Breast Cancer Awareness Update: Strong Present, Bright Future

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In these uncertain times, the annual celebration of Breast Cancer Awareness Month is a welcomed tradition. While it's true that many of our in-person gatherings have converted to virtual ones, this has not dampened the power of pink in our lives.

Breast cancer affects 1 in 8 women, a staggering statistic; however, it is a treatable disease with effective screening. Over 3.8 million breast cancer survivors are thankfully able to tell their stories and spread awareness of the inspiring triumphs that we have experienced in battling this disease across America. [1]

We have seen terrific advancements in mammography accuracy, particularly 3D mammography, which combines multiple breast x-rays to create a three-dimensional picture of the breast. This allows radiologists to identify cancers that would not have been detected ten years ago with a standard mammogram. Despite knowing that mammography is the single most effective method of early breast cancer detection, according to the 2015 National Health Interview Survey, only 50% of women 40 years of age and older reported having had a mammogram within the past year, and 64% reported having a mammogram in the past two years [2].  These percentages have improved from 30 years ago, but we must do better at stressing the importance of screening – vigilance is essential to survival. 

There has been tremendous progress in providing more targeted therapies for our patients, both in the medical and surgical realms. Surgically, we now have innovative devices placed into the breast pre-operatively and subsequently detected in the operating room, to precisely remove cancer tissue while preserving surrounding breast tissue. In the world of medical oncology, there are medications targeted against specific receptors on a breast tumor, eliminating the cancer with fewer side effects. 

Just this past year, the FDA approved a drug called Tucatinib that has had excellent results in patients with her-2 positive breast cancers resistant to previous chemotherapy treatments. For breast cancer patients with tumor spread outside the breast, the world of immuno-oncology has been an exciting treatment modality. Immunotherapy takes advantage of the body’s immune system to fight cancer, and, in the past two years, studies of this new application have shown promising results. The ultimate goal is, of course, a cure, but we are certainly seeing longer progression-free survival rates as compared to even just a few years ago.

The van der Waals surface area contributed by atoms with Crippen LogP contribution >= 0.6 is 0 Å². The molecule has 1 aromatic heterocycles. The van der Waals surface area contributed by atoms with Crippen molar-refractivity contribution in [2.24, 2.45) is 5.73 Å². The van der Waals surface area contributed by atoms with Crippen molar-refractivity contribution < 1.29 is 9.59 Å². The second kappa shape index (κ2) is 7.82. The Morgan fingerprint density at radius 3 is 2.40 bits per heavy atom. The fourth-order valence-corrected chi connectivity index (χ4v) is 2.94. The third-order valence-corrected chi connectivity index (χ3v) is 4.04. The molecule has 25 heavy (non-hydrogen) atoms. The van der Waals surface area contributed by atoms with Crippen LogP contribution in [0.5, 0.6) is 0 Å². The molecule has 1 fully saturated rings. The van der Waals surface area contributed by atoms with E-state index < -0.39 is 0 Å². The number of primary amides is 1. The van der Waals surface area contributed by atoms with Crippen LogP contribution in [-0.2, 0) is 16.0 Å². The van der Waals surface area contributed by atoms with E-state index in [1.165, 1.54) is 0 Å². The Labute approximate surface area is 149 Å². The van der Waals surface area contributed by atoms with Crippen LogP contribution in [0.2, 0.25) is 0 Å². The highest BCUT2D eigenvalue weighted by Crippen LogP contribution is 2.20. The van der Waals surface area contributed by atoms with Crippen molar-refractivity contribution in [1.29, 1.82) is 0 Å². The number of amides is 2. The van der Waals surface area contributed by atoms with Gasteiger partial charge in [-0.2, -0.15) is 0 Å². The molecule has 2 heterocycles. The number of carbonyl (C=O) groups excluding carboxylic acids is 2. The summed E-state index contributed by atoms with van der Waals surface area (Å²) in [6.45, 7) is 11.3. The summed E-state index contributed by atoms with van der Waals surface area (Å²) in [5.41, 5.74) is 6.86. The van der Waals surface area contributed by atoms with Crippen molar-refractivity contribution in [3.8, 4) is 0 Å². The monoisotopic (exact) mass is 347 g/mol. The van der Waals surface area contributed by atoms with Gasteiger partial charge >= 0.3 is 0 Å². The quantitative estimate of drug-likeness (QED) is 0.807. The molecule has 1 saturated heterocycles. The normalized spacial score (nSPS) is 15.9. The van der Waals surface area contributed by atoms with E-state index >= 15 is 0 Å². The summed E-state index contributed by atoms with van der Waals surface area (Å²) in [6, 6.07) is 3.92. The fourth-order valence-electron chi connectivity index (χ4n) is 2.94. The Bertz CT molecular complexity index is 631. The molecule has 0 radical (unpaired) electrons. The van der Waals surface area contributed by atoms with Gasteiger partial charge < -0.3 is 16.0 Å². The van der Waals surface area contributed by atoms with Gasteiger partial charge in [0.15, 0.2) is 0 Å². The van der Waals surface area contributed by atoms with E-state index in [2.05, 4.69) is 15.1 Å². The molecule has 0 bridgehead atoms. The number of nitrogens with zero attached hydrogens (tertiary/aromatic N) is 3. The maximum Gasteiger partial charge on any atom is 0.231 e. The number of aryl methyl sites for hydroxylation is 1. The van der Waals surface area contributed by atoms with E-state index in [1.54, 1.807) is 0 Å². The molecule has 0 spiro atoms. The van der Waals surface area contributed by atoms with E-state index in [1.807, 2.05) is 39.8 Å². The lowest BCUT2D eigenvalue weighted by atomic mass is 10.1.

Perhaps the most exciting advancement is in the world of genomics. Traditionally, doctors would look at breast cancers under a microscope and make treatment decisions based on how the tumor cells look – descriptive morphology. As a result of the TAILORx trial published in NEJM in 2018 [3], we can now use predictive multi-gene testing to identify patients with a low risk of recurrence, sparring a large proportion of patients’ cytotoxic chemotherapy. Reliance on genomic profiles and their predictive use has increased during the COVID pandemic increasing the initial use of hormone manipulation for patients with lower-risk of recurrence. Cancer genomics and genetics are in their infancy, making it an exciting time to treat our breast cancer patients. 

With these tremendous advancements in the field of breast cancer, it is critical to ensure that these new technologies and medications are available to all patients, especially our underserved population. The COVID 19 pandemic has reduced health resources in all areas of medicine, but we cannot allow any of our breast cancer patients to be left behind. Prevention and treatment are critical, and this month is an excellent opportunity to spread awareness to patients across the world. Let us unite together and cure this largely treatable disease! 


Sources: [1] Breast Cancer Statistics And Resources.

[2] National Center for Health Statistics. National Health Interview Survey, 2015.

[3] Adjuvant chemotherapy guided by a 21-gene expression assay in breast Cancer New England Journal of Medicine DOI: 10.1056/NEJMoa1804710